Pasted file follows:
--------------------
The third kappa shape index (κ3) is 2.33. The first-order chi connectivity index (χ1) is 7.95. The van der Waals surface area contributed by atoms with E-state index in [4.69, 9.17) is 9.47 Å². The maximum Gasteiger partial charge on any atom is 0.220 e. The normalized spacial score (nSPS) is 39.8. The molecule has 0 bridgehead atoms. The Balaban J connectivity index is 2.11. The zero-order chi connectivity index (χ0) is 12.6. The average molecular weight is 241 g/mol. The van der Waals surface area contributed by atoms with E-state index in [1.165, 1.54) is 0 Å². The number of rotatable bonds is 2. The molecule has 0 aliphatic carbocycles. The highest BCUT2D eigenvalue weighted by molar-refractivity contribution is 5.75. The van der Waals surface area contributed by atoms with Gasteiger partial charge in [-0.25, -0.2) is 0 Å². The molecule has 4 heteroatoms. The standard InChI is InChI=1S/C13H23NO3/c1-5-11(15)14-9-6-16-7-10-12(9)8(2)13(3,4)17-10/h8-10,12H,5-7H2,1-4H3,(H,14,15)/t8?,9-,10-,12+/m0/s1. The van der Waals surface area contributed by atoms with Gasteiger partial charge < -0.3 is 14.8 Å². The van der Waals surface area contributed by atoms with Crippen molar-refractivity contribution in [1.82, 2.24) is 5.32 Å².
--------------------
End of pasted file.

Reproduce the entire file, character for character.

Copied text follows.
The third kappa shape index (κ3) is 2.33. The first-order chi connectivity index (χ1) is 7.95. The van der Waals surface area contributed by atoms with E-state index in [4.69, 9.17) is 9.47 Å². The maximum Gasteiger partial charge on any atom is 0.220 e. The normalized spacial score (nSPS) is 39.8. The molecule has 0 bridgehead atoms. The Balaban J connectivity index is 2.11. The zero-order chi connectivity index (χ0) is 12.6. The average molecular weight is 241 g/mol. The van der Waals surface area contributed by atoms with E-state index in [1.165, 1.54) is 0 Å². The number of rotatable bonds is 2. The molecule has 0 aliphatic carbocycles. The highest BCUT2D eigenvalue weighted by molar-refractivity contribution is 5.75. The van der Waals surface area contributed by atoms with Gasteiger partial charge in [-0.25, -0.2) is 0 Å². The molecule has 4 heteroatoms. The standard InChI is InChI=1S/C13H23NO3/c1-5-11(15)14-9-6-16-7-10-12(9)8(2)13(3,4)17-10/h8-10,12H,5-7H2,1-4H3,(H,14,15)/t8?,9-,10-,12+/m0/s1. The van der Waals surface area contributed by atoms with Gasteiger partial charge < -0.3 is 14.8 Å². The van der Waals surface area contributed by atoms with Crippen molar-refractivity contribution in [1.82, 2.24) is 5.32 Å².